It was very engaging to watch a talk from Kat Manalac, Y Combinator partner, where she showed her passion to what she knows best, startup storytelling and also her anger when startups make mistakes that could be avoided and end up hurting their growth steepness. Kat used several examples of startups part of YC alum that she has worked with to exemplify the 3 keys messages that I summarized below.
1. A clear idea is the foundation for growth
Kat starts by saying "Talking clearly and concisely about your business will be one of the skills you have to have as a founder". As she has worked with several startups at YC as well as at Wired magazine, she has tons of experience to define why this is such an important skill to have. First, you will have to talk about your startup to bring co-founders onboard as well as investors, users, and others. Second, the clearer all these stakeholders understand your idea, the faster they will be able to talk about your company - the famous word of mouth is key for growth! She mentioned a couple of companies such as Airbnb and Uber and it is true, most of us started using because we heard about it from someone else.
Whenever working on your startup storytelling, think about how people will understand what you do and will share that with friends and family at the dinner table. Make your pitch descriptive, concise and comprehensible.
2. No one is better at pitching your company than you
â€œYou (the founder) are the best person!â€ Kat lively says when referring to who should pitch your company to reporters. Kat goes into details why, how and when you should reach to the press.
Her advice for startups is that reporters are interested in hearing the story of your startup from you and not from a PR firm. PR firms will build a story and sell that story for different media channels. However, the PR firm don't know as much as you do so instead of telling them, build your story and talk directly to reporters. This way you will also be building long lasting relationships with the reporters. How to start reaching to reporters?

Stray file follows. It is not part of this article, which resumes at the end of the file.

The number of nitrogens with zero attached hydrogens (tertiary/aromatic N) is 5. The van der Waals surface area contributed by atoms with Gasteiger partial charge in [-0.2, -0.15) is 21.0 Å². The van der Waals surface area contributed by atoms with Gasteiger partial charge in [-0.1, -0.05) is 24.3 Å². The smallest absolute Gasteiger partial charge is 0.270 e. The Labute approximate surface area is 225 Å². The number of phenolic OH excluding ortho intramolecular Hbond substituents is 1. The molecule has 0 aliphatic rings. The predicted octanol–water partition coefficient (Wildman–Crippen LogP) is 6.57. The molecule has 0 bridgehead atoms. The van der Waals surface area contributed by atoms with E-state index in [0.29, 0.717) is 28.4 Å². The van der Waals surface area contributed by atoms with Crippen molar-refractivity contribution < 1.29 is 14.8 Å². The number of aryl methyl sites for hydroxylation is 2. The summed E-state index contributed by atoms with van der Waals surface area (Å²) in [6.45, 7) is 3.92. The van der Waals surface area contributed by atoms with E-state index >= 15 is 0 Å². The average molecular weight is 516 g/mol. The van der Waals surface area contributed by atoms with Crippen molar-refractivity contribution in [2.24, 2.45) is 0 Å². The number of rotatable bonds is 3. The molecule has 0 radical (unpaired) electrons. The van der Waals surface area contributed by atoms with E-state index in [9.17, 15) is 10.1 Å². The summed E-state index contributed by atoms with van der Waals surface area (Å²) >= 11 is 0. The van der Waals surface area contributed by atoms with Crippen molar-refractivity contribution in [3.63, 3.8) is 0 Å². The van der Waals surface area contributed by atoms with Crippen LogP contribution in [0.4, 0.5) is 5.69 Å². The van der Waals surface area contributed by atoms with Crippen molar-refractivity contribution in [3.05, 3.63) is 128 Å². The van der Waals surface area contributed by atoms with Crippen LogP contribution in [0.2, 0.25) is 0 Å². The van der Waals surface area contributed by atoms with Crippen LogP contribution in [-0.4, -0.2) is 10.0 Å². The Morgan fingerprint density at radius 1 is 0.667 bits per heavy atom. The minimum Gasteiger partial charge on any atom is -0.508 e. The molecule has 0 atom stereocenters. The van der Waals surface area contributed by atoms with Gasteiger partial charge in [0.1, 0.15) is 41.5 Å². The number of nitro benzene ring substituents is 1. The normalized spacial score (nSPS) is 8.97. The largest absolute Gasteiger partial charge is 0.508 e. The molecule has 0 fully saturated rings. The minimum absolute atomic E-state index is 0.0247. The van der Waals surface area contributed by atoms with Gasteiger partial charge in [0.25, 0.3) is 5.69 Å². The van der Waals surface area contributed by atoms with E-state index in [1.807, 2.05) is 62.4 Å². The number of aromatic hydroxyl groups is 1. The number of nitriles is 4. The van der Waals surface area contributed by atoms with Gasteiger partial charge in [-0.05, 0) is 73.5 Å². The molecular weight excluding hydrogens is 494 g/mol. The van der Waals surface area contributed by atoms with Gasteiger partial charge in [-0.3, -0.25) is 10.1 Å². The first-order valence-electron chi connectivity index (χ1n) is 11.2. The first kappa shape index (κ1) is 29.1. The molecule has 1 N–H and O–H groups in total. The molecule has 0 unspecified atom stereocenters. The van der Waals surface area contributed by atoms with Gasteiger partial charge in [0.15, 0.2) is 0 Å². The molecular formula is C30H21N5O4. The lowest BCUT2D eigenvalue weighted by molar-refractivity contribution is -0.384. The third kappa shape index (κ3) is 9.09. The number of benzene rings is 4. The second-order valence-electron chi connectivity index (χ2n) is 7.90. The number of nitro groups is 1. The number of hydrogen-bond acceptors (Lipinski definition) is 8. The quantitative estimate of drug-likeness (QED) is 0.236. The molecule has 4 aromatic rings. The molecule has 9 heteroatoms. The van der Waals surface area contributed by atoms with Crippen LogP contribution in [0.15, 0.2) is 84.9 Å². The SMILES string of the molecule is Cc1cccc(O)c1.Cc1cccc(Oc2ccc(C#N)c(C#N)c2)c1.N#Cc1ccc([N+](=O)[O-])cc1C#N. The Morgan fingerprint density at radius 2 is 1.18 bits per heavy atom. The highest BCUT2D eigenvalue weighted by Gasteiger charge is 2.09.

- Research which reporters are covering and have interest in the industry that your startup is part of
- Ask for warm introductions. Check who in your network is connected to that reporter. Do you know anyone or any of the companies that the reporter has written about
- Remember to give advanced notice. Both the person making the introduction and the reporter will appreciate having a little of time to research about you and your company.
- Finally, don't be short term driven or as she clearly puts "don't be an a-hole". Relationships with reporters should be respectful and last for a long time.
Before meeting a reporter, make sure to have these questions answered about your startup:
- What is it?
- How it works?
- Who, where and when people use it?
- Why is it better than other players? and why now?
- Who are the founders?
This will help to have an engaging and insightful conversation with the reporter. Just remember to be succinct and comprehensible.
3. Make something people want
Before closing Kat discussed the 2 main focuses startups have when they are at YC program:
Build products. This point is very aligned to what I learned from Patrick Collison, Stripe CEO and YC alum. You can see Patrick's talk here
Talk to users. Engage with your 100 first users and get their feedback about the product, the experience they are having.
These should be the main priorities for an entrepreneur. Once you get the product right for your users, everything else becomes easier and smoother. If you want to learn more from YC you can check Sam Altman, YC CEO talk on PlatziConf in 2015.
Kat Manalac talk happened in PlatziConf Mexico and you can watch the whole video for more details and additional learning.